Where we stayed in Melaka with kids

There is a huge array of accommodation options in Melaka, ranging from the smallest homestays right up to international hotel chains with rooftop pools. We wanted to stay close to the centre and not spend too much so we opted for 3 Little Birds.

The location was really good; at first we were concerned it was a long walk to the centre but soon realised this was a plus point on a Saturday night as we avoided too much noise. There were also restaurants and shops right outside and a in-house kitchen, which was handy.

The accommodation itself was typical of a few homestays we’ve stayed at in Southeast Asia which blurred the line somewhat between quirky opportunity to stay in someone’s home and ‘but you’re still providing a service, right?’. The owner is very chilled out but this did extend to a slightly unclean building and service (we were locked out on the last night and had to wait 30 minutes for someone to let us in). If you know what to expect, it’s fine, and the price (£21pn) was excellent.

If you’re in need of accommodation with a pool (perhaps something we should have done!), then these accommodation are good options for visiting Melaka with kids:

  • Atlantis Melaka – a two-bed apartment with a kid-focused pool and communal games room.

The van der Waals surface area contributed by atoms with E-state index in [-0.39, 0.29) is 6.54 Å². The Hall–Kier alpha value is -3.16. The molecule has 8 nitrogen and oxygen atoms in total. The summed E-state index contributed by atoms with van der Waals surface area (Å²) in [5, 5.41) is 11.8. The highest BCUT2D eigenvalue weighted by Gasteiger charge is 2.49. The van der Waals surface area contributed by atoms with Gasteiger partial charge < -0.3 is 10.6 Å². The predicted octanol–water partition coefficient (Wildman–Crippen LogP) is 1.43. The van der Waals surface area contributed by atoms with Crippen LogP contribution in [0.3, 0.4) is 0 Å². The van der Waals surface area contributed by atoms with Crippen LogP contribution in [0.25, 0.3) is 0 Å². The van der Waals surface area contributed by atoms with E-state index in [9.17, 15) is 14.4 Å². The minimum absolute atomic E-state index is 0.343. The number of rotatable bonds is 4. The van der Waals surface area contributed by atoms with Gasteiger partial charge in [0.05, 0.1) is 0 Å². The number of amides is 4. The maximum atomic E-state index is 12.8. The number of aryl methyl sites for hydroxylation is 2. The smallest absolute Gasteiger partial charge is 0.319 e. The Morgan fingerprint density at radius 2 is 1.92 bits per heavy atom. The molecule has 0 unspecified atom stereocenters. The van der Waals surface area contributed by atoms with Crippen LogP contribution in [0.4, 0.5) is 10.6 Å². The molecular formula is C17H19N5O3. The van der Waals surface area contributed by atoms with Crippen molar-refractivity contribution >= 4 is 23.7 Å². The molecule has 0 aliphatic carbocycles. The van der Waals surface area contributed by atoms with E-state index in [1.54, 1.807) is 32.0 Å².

• Holiday Inn Melaka – clean and modern, with an epic sunset view from the swimming pool
  • Casa del Rio Melaka – splash out on this centrally located, 5* hotel on the Melaka River

We were happy to stay budget though, especially as we knew that we were next staying at LEGOLAND Hotel Malaysia, which of course meant a visit to the theme park at LEGOLAND Malaysia.

Final thoughts on visiting Melaka with kids

We enjoyed our time here, coming as it did right at the end of our 10 week trip around Southeast Asia. Melaka is a very cool place to visit with lots to see and do but we felt it landed slightly on the wrong side of busy for our family. We did visit on a weekend and chose to tick off all the tourist sights so that’s to be expected but it wasn’t the relaxed UNESCO heritage city we remembered or expected. George Town in Penang is a better option and misses some of the crowds.

There are lots of activities for kids to do but the main focus is heritage and colonial sightseeing. Combined with the biggest crowds we saw in 10 weeks, you’d need to decide if your family time might be better spent elsewhere. Certainly try to avoid the weekend if you don’t like crowds, although we heard from other travellers that the pendulum swings too far on weekdays and the place closes down somewhat.

But, if you know what to expect and are passing through between KL and Singapore, or in need of a weekend getaway, it ticks a lot of boxes. Join the throng and have a great time!